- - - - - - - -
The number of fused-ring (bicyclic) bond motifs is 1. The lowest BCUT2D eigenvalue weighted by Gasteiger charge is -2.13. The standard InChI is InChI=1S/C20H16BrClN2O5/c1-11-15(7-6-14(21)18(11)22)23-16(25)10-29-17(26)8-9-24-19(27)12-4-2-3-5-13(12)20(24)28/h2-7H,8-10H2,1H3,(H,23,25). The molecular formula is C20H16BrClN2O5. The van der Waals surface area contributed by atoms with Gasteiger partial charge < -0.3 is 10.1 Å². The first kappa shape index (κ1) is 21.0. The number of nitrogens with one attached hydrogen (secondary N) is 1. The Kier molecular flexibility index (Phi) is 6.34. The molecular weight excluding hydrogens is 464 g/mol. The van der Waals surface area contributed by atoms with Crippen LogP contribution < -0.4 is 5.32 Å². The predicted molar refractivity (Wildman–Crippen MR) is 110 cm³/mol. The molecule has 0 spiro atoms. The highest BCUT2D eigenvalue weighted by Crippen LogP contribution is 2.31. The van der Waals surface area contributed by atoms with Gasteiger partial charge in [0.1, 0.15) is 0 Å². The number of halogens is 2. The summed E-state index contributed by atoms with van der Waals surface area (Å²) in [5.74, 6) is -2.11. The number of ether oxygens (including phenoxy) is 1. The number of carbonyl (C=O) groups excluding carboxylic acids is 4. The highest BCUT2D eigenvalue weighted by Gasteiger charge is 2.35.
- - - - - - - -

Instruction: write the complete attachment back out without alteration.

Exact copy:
The number of fused-ring (bicyclic) bond motifs is 1. The lowest BCUT2D eigenvalue weighted by Gasteiger charge is -2.13. The standard InChI is InChI=1S/C20H16BrClN2O5/c1-11-15(7-6-14(21)18(11)22)23-16(25)10-29-17(26)8-9-24-19(27)12-4-2-3-5-13(12)20(24)28/h2-7H,8-10H2,1H3,(H,23,25). The molecular formula is C20H16BrClN2O5. The van der Waals surface area contributed by atoms with Gasteiger partial charge < -0.3 is 10.1 Å². The first kappa shape index (κ1) is 21.0. The number of nitrogens with one attached hydrogen (secondary N) is 1. The Kier molecular flexibility index (Phi) is 6.34. The molecular weight excluding hydrogens is 464 g/mol. The van der Waals surface area contributed by atoms with Crippen LogP contribution < -0.4 is 5.32 Å². The predicted molar refractivity (Wildman–Crippen MR) is 110 cm³/mol. The molecule has 0 spiro atoms. The highest BCUT2D eigenvalue weighted by Crippen LogP contribution is 2.31. The van der Waals surface area contributed by atoms with Gasteiger partial charge in [0.1, 0.15) is 0 Å². The number of halogens is 2. The summed E-state index contributed by atoms with van der Waals surface area (Å²) in [5.74, 6) is -2.11. The number of ether oxygens (including phenoxy) is 1. The number of carbonyl (C=O) groups excluding carboxylic acids is 4. The highest BCUT2D eigenvalue weighted by Gasteiger charge is 2.35.